Saturday, July 30, 2011

Riker's Insanity Is A "Framed" Perfect Episode: "Frame Of Mind!"

The Good: Plot, Character, Acting, Mood!
The Bad: Nothing.
The Basics: When Riker begins to lose his mind, he finds himself inexplicably moving between an asylum and the Enterprise in a thrilling hour of television.

Anyone who is a fan of my reviews or who listens to me talk about the Star Trek franchise knows that I think the institution went wrong in Brannon Braga. He saved Star Trek The Next Generation from being too insular and slow, but he's a one-trick pony with only three or four unique ideas. His work on Star Trek Voyager and Enterprise has been completely derivative of his episodes of Star Trek The Next Generation. "Frame Of Mind" is the best Braga ever got and it remains his sterling Star Trek The Next Generation outing.

When Riker is preparing for a play set in an insane asylum, he begins to find himself unnerved. As he plans for an undercover mission to a world undergoing a political revolution, he finds himself tired and his attention wandering. It does not take long for him to discover why; he is actually in an insane asylum on Tilonus IV. He has suffered a psychotic break after killing a civilian in a riot and Riker is frustrated to find his plight mirroring the play he was in on the Enterprise. Soon, Riker is finding his sense of reality seriously warped as he shifts between the ship and the asylum. When the realities link when a rescue operation from the Enterprise is mounted, Riker faces a full mental collapse.

This is probably the best performance Jonathan Frakes ever pulled off. "Frame Of Mind" is a tight episode with a lot of tension and so much of it comes down to the performance of Frakes. Frakes has excellent facial articulation and control over his body. There's not a moment that Riker's confusion could be mistaken for Frakes being uncertain. No, it's clear that Frakes is performing up to his highest caliber, as is evident in the very first scene where there is a break between Riker acting and reverting to his normal character and Frakes never comes through as Frakes, it's always Riker. That type of layered acting is an expert technique and cannot be pulled off by just anyone.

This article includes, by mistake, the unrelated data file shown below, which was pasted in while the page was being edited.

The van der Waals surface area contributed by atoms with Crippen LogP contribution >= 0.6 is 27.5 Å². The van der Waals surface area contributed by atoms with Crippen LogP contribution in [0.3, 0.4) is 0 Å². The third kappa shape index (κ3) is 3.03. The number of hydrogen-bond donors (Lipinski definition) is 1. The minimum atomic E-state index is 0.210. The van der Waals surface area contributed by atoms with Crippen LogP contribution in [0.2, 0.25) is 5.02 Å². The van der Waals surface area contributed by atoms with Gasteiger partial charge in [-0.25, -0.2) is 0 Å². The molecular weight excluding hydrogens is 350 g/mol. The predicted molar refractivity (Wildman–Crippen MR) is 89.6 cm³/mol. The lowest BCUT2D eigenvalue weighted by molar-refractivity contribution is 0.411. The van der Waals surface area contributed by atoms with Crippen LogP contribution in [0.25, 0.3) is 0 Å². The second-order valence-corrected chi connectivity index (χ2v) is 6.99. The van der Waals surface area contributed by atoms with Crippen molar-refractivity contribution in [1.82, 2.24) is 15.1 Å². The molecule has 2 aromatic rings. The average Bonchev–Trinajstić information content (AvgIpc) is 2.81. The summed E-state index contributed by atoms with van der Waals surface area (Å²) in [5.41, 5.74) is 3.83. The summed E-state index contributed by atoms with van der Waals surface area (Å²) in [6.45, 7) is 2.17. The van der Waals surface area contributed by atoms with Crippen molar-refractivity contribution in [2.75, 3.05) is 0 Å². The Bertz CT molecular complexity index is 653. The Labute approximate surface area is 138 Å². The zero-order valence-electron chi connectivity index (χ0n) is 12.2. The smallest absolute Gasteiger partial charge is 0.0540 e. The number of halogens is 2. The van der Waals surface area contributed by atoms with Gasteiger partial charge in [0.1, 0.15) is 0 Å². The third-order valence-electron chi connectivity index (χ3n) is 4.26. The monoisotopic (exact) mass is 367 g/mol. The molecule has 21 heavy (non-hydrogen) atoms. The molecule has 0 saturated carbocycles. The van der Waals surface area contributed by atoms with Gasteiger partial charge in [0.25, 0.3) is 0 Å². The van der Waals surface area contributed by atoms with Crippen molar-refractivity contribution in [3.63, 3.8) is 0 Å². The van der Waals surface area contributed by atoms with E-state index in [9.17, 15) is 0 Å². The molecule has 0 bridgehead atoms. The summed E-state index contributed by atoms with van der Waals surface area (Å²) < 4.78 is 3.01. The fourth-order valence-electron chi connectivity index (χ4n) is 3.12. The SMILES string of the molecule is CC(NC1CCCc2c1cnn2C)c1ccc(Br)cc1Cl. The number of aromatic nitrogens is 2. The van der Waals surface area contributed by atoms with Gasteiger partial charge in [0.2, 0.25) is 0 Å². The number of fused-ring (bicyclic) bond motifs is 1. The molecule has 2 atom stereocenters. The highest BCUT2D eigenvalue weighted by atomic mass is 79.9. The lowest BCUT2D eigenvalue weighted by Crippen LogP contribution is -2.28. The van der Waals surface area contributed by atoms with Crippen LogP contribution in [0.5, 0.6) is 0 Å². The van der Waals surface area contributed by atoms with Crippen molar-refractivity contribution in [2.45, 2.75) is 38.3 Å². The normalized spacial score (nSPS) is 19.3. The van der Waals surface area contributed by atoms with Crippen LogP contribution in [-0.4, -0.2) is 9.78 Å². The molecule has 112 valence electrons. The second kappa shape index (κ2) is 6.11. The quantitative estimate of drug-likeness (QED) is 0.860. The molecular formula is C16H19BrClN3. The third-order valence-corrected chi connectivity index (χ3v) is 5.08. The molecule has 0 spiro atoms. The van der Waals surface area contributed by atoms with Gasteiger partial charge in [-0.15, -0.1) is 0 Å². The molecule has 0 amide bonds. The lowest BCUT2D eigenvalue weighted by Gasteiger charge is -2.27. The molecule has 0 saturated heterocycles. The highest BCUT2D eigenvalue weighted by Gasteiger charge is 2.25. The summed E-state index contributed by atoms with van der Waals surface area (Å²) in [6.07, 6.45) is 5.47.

Riker is a character that has been underused since the second season and this piece brings him back in full force with all of the potential that existed before Worf and Data began to get more airtime than him. As an added irony, it is those two characters that attempt the rescue attempt in the asylum when Riker turns on them. Perhaps Brannon Braga has a sense of humor about the series after all. But Riker here is vibrant and intriguing to watch.

Riker's unsettled lack of presence in either "reality" is enough to keep the viewer intrigued and waiting to see what happens. His uncertain place in the world is phenomenal to watch and as he attempts to piece together the truth of what happened and how he got where he is, the viewer is drawn more and more inside. This is a tight episode and it stands up to rewatching quite well. The episode moves quickly and is quite tense.

Add to the mood and plot, the entire acting staff is great here. As well as Jonathan Frakes, the guest actors are phenomenal. David Selberg is amazing as the calm and compassionate Dr. Syrus. Syrus is Riker's ally in the mental institution and Selberg plays him with realistic compassion. In direct contrast to Syrus is the villainous Suna. Suna is a menacing agent within the asylum. Andrew Prine is great as this adversary. Even better Prine makes Suna dramatically different from his villain on V: The Final Battle (reviewed here!).

"Frame Of Mind" is a clever character drama that explores the effects of a man losing his sense of reality. Better than most anything on television, this episode is entertaining and may be enjoyed by anyone who wants to watch a psychological thriller. In the end, there is almost no science fiction here; it's a study of the descent into madness. Sometimes the best thing science fiction may do is explore the human condition and "Frame Of Mind" does that with insight and expert vision.

[Knowing that VHS is essentially a dead medium, it's worth looking into Star Trek: The Next Generation - The Complete Sixth Season on DVD, which is also a better economical choice than buying the VHS. Read my review of the penultimate season by clicking here!


For other Star Trek reviews, please visit my index page by clicking here!

© 2011, 2008, 2003 W.L. Swarts. May not be reprinted without permission.
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